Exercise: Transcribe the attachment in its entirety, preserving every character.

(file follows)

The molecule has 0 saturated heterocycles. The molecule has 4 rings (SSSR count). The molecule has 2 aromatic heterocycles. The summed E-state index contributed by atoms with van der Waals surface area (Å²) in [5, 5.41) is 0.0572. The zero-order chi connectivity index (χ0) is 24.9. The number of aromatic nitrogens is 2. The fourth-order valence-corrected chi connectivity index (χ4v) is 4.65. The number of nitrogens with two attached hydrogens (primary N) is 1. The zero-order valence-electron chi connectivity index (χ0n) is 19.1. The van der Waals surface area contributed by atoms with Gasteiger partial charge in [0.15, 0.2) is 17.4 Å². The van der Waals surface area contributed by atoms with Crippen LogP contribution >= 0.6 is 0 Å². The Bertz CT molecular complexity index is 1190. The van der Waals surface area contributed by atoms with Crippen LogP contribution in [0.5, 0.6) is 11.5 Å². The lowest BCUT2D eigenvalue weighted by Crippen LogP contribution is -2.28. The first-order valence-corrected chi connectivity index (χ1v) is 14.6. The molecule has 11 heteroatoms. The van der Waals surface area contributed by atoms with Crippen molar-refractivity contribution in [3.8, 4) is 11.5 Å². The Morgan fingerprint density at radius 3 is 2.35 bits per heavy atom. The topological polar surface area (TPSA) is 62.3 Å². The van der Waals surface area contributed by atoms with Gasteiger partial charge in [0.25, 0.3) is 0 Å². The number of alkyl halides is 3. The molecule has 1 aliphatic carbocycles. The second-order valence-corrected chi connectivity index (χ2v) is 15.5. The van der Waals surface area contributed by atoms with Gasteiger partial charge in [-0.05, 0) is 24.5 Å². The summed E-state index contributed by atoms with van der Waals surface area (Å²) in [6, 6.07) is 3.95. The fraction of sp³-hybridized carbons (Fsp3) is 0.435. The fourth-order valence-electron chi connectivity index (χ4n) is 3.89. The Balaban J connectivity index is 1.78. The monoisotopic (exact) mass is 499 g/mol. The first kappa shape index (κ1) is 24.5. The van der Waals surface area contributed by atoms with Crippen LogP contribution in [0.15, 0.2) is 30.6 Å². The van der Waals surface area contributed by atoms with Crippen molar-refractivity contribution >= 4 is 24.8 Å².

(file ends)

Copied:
The molecule has 0 saturated heterocycles. The molecule has 4 rings (SSSR count). The molecule has 2 aromatic heterocycles. The summed E-state index contributed by atoms with van der Waals surface area (Å²) in [5, 5.41) is 0.0572. The zero-order chi connectivity index (χ0) is 24.9. The number of aromatic nitrogens is 2. The fourth-order valence-corrected chi connectivity index (χ4v) is 4.65. The number of nitrogens with two attached hydrogens (primary N) is 1. The zero-order valence-electron chi connectivity index (χ0n) is 19.1. The van der Waals surface area contributed by atoms with Gasteiger partial charge in [0.15, 0.2) is 17.4 Å². The van der Waals surface area contributed by atoms with Crippen LogP contribution >= 0.6 is 0 Å². The Bertz CT molecular complexity index is 1190. The van der Waals surface area contributed by atoms with Crippen LogP contribution in [0.5, 0.6) is 11.5 Å². The lowest BCUT2D eigenvalue weighted by Crippen LogP contribution is -2.28. The first-order valence-corrected chi connectivity index (χ1v) is 14.6. The molecule has 11 heteroatoms. The van der Waals surface area contributed by atoms with Crippen molar-refractivity contribution in [3.8, 4) is 11.5 Å². The Morgan fingerprint density at radius 3 is 2.35 bits per heavy atom. The topological polar surface area (TPSA) is 62.3 Å². The van der Waals surface area contributed by atoms with Gasteiger partial charge in [0.25, 0.3) is 0 Å². The number of alkyl halides is 3. The molecule has 1 aliphatic carbocycles. The second-order valence-corrected chi connectivity index (χ2v) is 15.5. The van der Waals surface area contributed by atoms with Gasteiger partial charge in [-0.05, 0) is 24.5 Å². The summed E-state index contributed by atoms with van der Waals surface area (Å²) in [6, 6.07) is 3.95. The fraction of sp³-hybridized carbons (Fsp3) is 0.435. The fourth-order valence-electron chi connectivity index (χ4n) is 3.89. The Balaban J connectivity index is 1.78. The monoisotopic (exact) mass is 499 g/mol. The first kappa shape index (κ1) is 24.5. The van der Waals surface area contributed by atoms with Crippen LogP contribution in [0.15, 0.2) is 30.6 Å². The van der Waals surface area contributed by atoms with Crippen molar-refractivity contribution >= 4 is 24.8 Å².